HBO's "Addiction Project" is a counterpoint of sorts to ABC's anti-drug initiative of a few years past -- ditching the facile "Just say no" mantra fostered during the Reagan years to pursue deeper comprehension of why people repeatedly say "Yes."
Billed as a multiplatform campaign aimed at helping Americans understand addiction as a chronic but treatable brain disease, HBO’s “Addiction Project” is a counterpoint of sorts to ABC’s anti-drug initiative of a few years past — ditching the facile “Just say no” mantra fostered during the Reagan years to pursue deeper comprehension of why people repeatedly say “Yes.” The central documentary is something of a mishmash consisting of nine separate segments overseen by different filmmakers, but the overall program (augmented by 13 short films) is a laudable use of the pay net’s marketing muscle to advance a public-service agenda.
“Addiction” (whose companion book is subtitled “Why Can’t They Just Stop?”) takes an unusually sympathetic view toward drug and alcohol abusers, the latter group alone numbering an estimated 17 million in the U.S. The overall approach, though, inevitably yields a series of individual images as opposed to a cohesive perspective, relying upon various directors to capture the sometimes harrowing, sometimes heartbreaking scope of the problem.
Along the way, we meet a “functional drunk,” an ER patient whose arm is hideously injured during a drunken binge, stoned teenagers and pained parents. The parents provide the most touching, helpless sense of the toll of drugs, especially in Susan Froemke’s examination of the insurance industry and the reliance on managed care to the detriment of promising treatment programs.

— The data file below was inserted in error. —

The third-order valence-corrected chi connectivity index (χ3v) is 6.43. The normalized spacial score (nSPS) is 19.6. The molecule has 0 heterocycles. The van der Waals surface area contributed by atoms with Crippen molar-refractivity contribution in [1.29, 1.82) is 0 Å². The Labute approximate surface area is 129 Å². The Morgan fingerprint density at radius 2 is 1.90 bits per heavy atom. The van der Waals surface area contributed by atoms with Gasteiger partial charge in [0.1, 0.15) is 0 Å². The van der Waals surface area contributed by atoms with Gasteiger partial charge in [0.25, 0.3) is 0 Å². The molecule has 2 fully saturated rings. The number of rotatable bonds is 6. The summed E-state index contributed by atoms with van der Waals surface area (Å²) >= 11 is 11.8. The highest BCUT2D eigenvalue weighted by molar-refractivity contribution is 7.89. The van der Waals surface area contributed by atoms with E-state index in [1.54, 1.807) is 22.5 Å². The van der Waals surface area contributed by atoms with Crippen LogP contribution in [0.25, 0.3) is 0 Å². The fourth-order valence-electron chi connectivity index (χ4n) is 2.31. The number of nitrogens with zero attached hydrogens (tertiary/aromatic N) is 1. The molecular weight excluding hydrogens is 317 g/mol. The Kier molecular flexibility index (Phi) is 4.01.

The goal, clearly, is to send viewers away seeing addiction less as a demonstration of weakness and moral failing than a disease — one about which our knowledge is rapidly expanding, experts say. Crucial are the points that most addiction starts before the age of 30, that relapse is part of the disorder and that drugs “commandeer our brain’s reward system and drive our behavior,” as University of Colorado psychiatry professor Paula Riggs puts it, requiring “powerful treatments to thwart those drives.”
Inasmuch as HBO’s boundary-pushing programming is seen, in more conservative quarters, as emblematic of the “If it feels good, do it” mentality, it’s possible the messenger could somewhat obscure the message. Still, the channel is presenting this endeavor as a full-blown crusade, complete with the book, DVD release, online component and telecast of the initial spec during a free-trial period, when every cable subscriber will have access to the channel.
Given that expansive commitment, whatever the documentary’s shortcomings, it’s hard to do anything but applaud HBO’s ambitions and desire to tackle such an elaborate educational campaign.